The hottest Indian Lucknow police call center trac

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The police call center in Lucknow, India, tracks "Romeo"

a police call center in Lucknow, Uttar Pradesh, India, said that they receive 700 complaints every day, mainly female complaints and entanglement from strange men

in Lucknow, India, in a call center with a glass wall, police officers beat computer keyboards to track a special type of crime in India

this practice is called Romeo, which refers to randomly dialing a number until the listener is a woman, in order to start a romantic relationship with the other party. Among these people, there are over enthusiastic suitors (can I charge for your phone bill?), There are timid beggars (I'm talking to you, madam, but my body is shaking.) And people who occasionally breathe heavily (I want to do something illegal with you.)

looking at the big picture, police officer shatiya Weil sachuan, who was responsible for investigating harassment complaints, found that a man contacted more than 500 women with eight SIM cards, some of which were registered under false names

police officer shatiya vilsachuan, who was responsible for investigating harassment complaints, found that a man contacted more than 500 women with eight SIM cards, some of which were registered under false names

it takes a lot of energy to deliberately dial the wrong number to find a girlfriend. But in countries such as Morocco, Papua New Guinea, Bangladesh and India, this practice is becoming increasingly common as traditional gender segregation collides with the wave of cheap new technologies

India has reason to be proud of its revolution. The rate here is the cheapest in the world, and competition has led to a sharp decline in broadband prices. It is estimated that 680million Indians now use it, and 3million new users are added every month. Indian leaders advocate that mobile platforms are a sign of social progress and a way to better allocate subsidies and obtain information about health care and agriculture

but an unexpected result is that the social barriers between men and women are collapsing. Reports of harassment have increased exponentially, leading to an increasing number of harassment complaints. However, the data of successfully producing a love with the wrong number, as an American anthropologist said, is unknown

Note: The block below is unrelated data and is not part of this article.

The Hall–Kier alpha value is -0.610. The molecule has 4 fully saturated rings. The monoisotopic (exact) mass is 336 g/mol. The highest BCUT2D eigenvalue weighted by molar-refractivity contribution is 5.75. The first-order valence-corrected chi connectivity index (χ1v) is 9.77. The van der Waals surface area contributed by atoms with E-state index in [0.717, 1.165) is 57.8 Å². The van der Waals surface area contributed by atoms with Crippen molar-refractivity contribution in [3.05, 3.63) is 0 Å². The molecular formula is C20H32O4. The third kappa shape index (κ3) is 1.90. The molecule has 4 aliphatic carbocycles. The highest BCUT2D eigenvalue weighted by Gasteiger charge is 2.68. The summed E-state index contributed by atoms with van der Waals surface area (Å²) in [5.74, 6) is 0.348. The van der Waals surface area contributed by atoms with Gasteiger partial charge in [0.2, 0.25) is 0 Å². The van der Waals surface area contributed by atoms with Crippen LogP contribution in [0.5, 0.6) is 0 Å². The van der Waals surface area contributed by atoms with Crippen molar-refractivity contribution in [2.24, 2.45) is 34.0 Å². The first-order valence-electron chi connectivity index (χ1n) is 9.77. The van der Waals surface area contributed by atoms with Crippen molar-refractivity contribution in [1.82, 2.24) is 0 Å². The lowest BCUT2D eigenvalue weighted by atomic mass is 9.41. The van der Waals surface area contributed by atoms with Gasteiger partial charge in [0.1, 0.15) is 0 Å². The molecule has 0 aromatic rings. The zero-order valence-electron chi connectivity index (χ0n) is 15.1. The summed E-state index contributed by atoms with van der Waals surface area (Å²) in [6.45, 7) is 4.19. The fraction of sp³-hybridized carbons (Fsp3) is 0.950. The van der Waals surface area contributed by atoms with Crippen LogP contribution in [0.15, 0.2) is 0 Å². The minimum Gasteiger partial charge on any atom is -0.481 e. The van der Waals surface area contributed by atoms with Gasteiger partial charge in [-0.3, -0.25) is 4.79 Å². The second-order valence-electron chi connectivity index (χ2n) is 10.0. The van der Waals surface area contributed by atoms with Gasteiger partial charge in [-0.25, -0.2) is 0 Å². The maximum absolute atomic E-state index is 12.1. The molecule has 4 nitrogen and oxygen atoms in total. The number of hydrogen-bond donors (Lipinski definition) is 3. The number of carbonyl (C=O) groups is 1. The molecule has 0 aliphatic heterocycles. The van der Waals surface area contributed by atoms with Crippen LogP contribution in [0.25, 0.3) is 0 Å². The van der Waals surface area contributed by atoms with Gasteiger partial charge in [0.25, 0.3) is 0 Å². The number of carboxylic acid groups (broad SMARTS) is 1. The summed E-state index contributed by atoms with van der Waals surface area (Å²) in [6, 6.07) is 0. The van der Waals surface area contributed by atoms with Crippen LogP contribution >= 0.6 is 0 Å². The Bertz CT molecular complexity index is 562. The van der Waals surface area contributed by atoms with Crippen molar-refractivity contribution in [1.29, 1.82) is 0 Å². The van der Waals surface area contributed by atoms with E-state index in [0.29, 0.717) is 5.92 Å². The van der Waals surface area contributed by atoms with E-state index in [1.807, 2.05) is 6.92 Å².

this is a new situation, said Julia Q. Huang, a researcher in the Department of anthropology at the London School of economics. She has written an academic paper on this phenomenon among young women in Bangladesh. It is secretive and risky. It is an attempt to the external world that they do not have much chance to contact

the police call center in Lucknow, a northern city in India, receives almost 700 calls every day, most of which are women who complain about the harassment of strange men. According to the Hindustan Times, some recharge stores are selling the numbers of young women to men who are interested in it. Each beautiful woman's number costs 500 rupees (about 53 yuan), while the average woman's number is 50 rupees

not long ago, geetika Chakravarty, 24, called to complain. Chakravati was a makeup artist who traveled around the world with his diplomat father when he was growing up. After returning to India from Canada last year, she posted her number in the contact information section of the Facebook page of a salon, but because there were so many calls from strange men, she had to hack 200 different numbers. I don't know what their intentions are. A large number of industrial platforms have also been established: on the 25th of last month, she said. Sometimes they call and say, I love you. Sometimes they call and say, I want to find Sonia. I say I'm not Sonia, and they say, OK, can I talk to you

but one of them is the most persistent, calling threeorfour times a day to urge chakravati to meet him somewhere. When a number was hacked, he called it from another number. Chakravati began to worry that he would follow him